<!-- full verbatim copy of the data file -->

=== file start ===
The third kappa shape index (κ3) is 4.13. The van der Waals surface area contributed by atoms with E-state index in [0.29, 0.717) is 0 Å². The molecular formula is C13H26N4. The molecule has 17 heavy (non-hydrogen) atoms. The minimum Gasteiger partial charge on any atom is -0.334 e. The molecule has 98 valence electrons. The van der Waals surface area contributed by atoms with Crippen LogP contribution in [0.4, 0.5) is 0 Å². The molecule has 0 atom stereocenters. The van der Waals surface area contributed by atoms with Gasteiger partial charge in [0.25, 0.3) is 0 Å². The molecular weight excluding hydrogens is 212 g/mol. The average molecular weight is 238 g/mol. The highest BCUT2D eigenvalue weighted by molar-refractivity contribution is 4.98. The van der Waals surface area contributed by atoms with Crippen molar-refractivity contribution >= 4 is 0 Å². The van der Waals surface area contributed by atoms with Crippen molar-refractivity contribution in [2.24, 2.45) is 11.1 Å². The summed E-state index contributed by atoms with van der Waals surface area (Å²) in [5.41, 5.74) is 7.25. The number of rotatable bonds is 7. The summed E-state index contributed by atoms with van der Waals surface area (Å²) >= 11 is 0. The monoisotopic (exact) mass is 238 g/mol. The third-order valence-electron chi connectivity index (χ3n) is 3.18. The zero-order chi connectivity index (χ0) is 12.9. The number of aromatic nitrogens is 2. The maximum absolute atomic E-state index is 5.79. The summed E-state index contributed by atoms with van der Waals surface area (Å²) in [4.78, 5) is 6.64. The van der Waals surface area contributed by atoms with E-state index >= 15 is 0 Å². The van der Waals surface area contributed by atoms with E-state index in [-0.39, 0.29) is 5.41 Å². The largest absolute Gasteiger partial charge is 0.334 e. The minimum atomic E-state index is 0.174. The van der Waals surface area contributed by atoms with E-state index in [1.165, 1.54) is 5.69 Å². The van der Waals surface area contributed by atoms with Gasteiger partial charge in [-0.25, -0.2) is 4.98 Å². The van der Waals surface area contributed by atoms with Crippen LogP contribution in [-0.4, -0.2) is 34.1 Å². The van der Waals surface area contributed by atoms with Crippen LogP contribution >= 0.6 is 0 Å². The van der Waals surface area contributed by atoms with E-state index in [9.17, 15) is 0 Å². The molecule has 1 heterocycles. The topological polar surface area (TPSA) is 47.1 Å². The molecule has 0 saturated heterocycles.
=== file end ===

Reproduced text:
The third kappa shape index (κ3) is 4.13. The van der Waals surface area contributed by atoms with E-state index in [0.29, 0.717) is 0 Å². The molecular formula is C13H26N4. The molecule has 17 heavy (non-hydrogen) atoms. The minimum Gasteiger partial charge on any atom is -0.334 e. The molecule has 98 valence electrons. The van der Waals surface area contributed by atoms with Crippen LogP contribution in [0.4, 0.5) is 0 Å². The molecule has 0 atom stereocenters. The van der Waals surface area contributed by atoms with Gasteiger partial charge in [0.25, 0.3) is 0 Å². The molecular weight excluding hydrogens is 212 g/mol. The average molecular weight is 238 g/mol. The highest BCUT2D eigenvalue weighted by molar-refractivity contribution is 4.98. The van der Waals surface area contributed by atoms with Crippen molar-refractivity contribution >= 4 is 0 Å². The van der Waals surface area contributed by atoms with Crippen molar-refractivity contribution in [2.24, 2.45) is 11.1 Å². The summed E-state index contributed by atoms with van der Waals surface area (Å²) in [5.41, 5.74) is 7.25. The number of rotatable bonds is 7. The summed E-state index contributed by atoms with van der Waals surface area (Å²) >= 11 is 0. The monoisotopic (exact) mass is 238 g/mol. The third-order valence-electron chi connectivity index (χ3n) is 3.18. The zero-order chi connectivity index (χ0) is 12.9. The number of aromatic nitrogens is 2. The maximum absolute atomic E-state index is 5.79. The summed E-state index contributed by atoms with van der Waals surface area (Å²) in [4.78, 5) is 6.64. The van der Waals surface area contributed by atoms with E-state index >= 15 is 0 Å². The van der Waals surface area contributed by atoms with E-state index in [-0.39, 0.29) is 5.41 Å². The largest absolute Gasteiger partial charge is 0.334 e. The minimum atomic E-state index is 0.174. The van der Waals surface area contributed by atoms with E-state index in [1.165, 1.54) is 5.69 Å². The van der Waals surface area contributed by atoms with Gasteiger partial charge in [-0.25, -0.2) is 4.98 Å². The van der Waals surface area contributed by atoms with Crippen LogP contribution in [-0.4, -0.2) is 34.1 Å². The van der Waals surface area contributed by atoms with Crippen LogP contribution >= 0.6 is 0 Å². The van der Waals surface area contributed by atoms with E-state index in [9.17, 15) is 0 Å². The molecule has 1 heterocycles. The topological polar surface area (TPSA) is 47.1 Å². The molecule has 0 saturated heterocycles.